Mary Shaffer

      Mary Shaffer speaking at SOMOS Mar. 17 on her book Behind the Curtain

Portrait photo of Mary Shaffer
Mary Shaffer, author & sculptor

Behind the Curtain, Published by Schiffer, Inc. looks at the ideas and sculpture, as well as the life of Mary. It revels her radical life and art, from a single mother in the '70s entering the male-dominated world of glass to the renowned master she is today. Nearly 200 photos cover four decades, which feature her iconic slumped and cast glass, as well as large outdoor sculptures, conceptual installations, and commissioned pieces. Personal stories shed light on integral figures, moments, and developments in studio glass movement, giving rare insider insight to artists, students, and collectors. A foreword by Jane Adlin, curator at the Metropolitan Museum of Art in NY with contributions from Lucy R. Lippard and William Warmus delve further into Shaffer's artistic philosophy and legacy—one rooted in dissolving the binaries of liquid/solid, female/male, intangible/tangible, personal/political.

Mary Shaffer’s work is featured in collections worldwide,

including the Metropolitan Museum of Art in New York City; the Museum of Modern Art in Kyoto, Japan; and museums in France, Switzerland, Germany, Canada, Bolivia, and Denmark. Shaffer has lectured worldwide and taught at Wellesley, New York University, California College of the Arts among others.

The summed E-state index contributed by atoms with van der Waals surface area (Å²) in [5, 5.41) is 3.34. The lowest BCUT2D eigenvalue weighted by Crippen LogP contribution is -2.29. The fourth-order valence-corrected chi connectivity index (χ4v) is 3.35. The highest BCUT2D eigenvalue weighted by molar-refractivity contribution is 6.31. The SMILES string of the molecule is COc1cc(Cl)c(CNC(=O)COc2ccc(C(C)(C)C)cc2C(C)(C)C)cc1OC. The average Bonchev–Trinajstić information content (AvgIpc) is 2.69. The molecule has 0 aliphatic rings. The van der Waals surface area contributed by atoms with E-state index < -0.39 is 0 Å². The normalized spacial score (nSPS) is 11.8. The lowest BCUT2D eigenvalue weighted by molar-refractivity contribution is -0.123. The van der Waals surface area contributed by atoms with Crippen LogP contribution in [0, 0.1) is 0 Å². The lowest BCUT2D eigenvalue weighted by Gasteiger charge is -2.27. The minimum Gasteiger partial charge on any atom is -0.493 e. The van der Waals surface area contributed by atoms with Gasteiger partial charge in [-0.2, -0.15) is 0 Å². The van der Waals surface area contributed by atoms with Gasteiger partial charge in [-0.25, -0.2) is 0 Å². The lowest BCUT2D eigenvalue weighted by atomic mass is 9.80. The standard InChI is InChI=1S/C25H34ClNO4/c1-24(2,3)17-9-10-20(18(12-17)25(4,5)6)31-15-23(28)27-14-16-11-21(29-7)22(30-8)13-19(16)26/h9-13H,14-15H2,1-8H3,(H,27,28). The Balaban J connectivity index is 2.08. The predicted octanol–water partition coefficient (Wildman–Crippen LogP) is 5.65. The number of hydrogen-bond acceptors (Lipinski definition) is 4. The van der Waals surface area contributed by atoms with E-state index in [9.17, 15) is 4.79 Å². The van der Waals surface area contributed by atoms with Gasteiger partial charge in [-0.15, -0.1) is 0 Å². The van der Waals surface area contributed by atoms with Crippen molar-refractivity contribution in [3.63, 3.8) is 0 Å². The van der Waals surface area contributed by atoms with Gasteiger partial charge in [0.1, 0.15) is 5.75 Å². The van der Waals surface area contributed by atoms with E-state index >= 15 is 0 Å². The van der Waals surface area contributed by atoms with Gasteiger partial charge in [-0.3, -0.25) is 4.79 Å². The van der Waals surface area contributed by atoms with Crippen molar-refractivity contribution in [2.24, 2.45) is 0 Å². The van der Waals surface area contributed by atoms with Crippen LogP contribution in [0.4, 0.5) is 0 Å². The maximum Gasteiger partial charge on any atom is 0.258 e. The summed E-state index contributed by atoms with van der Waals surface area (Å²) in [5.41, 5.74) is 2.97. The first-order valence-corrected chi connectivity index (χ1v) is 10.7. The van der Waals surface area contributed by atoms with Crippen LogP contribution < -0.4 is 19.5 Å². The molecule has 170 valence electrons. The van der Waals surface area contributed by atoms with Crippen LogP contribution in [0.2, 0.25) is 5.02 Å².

Her honors include a USA Fellow Grant by United States Artists, three National Endowment for the Arts awards, Glaspreis from the Kassel Competition in Germany, and the Visionary Award from the Museum of Arts and Design. Mary Shaffer lives in Taos, New Mexico.

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glass sculpture by Mary Shaffer

glass installation by Mary Shaffer

Conceptual art by Mary Shaffer


The Glass Art of Mary Shaffer

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Mary Shaffer brings art to glass and glass to Art.
John Perrault, Critic & Poet, NYC

What separated Mary Shaffer from other Studio Glass artists was that her work never traded on its novelty alone. Her innovative “mid-air slumping,” as she called it, was a signature feature, but always in service of her highly developed aesthetic, and this has continued throughout her long and storied career, which has seen her work enter the collections of the Metropolitan, MoMA, and MAD museums in New York City alone. Her work was championed by the late critic (and editor of UrbanGlass) John Perreault, who saw in her an example of work in glass that transcended boundaries on the strength of its execution.

by Andrew Page | GLASS: The UrbanGlass Art Quarterly